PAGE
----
Publish Date: October 2016
Author: Tanvi Monga, David Shanklin, Jennifer Winestock Luna, Alex Ergo
To help rural, poverty-stricken populations living in a mountainous area of Honduras overcome geographic and financial barriers to health care, ChildFund set out to bring high-quality, cost-effective interventions to
these communities through the establishment of community health units (unidades comunitarios, abbreviated UCOS, in Spanish) in 2009. The UCOS used physical structures that were built using community resources to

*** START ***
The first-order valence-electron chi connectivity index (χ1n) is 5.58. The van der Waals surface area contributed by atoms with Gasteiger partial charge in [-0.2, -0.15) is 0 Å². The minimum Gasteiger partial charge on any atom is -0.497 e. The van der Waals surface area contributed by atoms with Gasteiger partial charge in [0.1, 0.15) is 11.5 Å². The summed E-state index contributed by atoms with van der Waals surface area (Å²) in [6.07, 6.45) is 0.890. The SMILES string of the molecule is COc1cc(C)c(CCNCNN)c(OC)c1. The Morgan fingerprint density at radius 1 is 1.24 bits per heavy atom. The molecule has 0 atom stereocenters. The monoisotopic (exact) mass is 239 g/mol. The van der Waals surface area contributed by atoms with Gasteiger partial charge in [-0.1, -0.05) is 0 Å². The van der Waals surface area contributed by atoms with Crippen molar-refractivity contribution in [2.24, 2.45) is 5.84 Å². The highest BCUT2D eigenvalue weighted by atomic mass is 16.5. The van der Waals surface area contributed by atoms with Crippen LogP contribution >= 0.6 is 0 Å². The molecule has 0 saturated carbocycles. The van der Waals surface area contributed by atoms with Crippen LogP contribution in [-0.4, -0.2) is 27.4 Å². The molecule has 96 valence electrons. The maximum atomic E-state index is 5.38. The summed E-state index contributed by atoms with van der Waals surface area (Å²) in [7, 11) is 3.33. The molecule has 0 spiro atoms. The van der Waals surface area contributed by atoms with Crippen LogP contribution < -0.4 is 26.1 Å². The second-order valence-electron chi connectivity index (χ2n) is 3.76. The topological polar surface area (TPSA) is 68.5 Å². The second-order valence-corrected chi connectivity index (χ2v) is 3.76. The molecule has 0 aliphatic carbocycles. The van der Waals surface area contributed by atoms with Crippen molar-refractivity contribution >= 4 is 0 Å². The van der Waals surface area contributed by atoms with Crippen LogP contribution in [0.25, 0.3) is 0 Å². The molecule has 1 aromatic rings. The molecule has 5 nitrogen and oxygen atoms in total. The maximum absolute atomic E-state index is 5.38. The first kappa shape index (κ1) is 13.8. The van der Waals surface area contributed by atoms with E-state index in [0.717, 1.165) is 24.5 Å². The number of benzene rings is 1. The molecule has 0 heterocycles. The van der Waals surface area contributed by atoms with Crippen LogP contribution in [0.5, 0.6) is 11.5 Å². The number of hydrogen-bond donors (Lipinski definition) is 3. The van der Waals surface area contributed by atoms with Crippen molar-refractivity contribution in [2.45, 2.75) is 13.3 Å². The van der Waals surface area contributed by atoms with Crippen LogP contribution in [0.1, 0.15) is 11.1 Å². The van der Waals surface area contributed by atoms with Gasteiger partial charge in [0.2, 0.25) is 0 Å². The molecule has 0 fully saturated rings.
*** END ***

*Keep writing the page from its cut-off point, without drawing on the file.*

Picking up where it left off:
deliver basic maternal, newborn, and child health and nutrition services in isolated areas. Community volunteers offered care, attention, and education to persons in need—particularly, women, infants, and children less than five years old.
The approach and methods applied by ChildFund led to changes in physical access to basic maternal, newborn, and child health services; service coverage and certain client health behaviors; client out-of-pocket costs for health services; and under-five mortality rates in the project area.
This project was able to demonstrate that: 1) the UCOS model improves equity through its pro-poor approach, which prioritizes the most disadvantaged groups; 2) community-based services delivered by community health workers can improve coverage of essential health interventions in a cost-effective way; and 3) a strong monitoring and evaluation component built into the program from the outset is both feasible and desirable.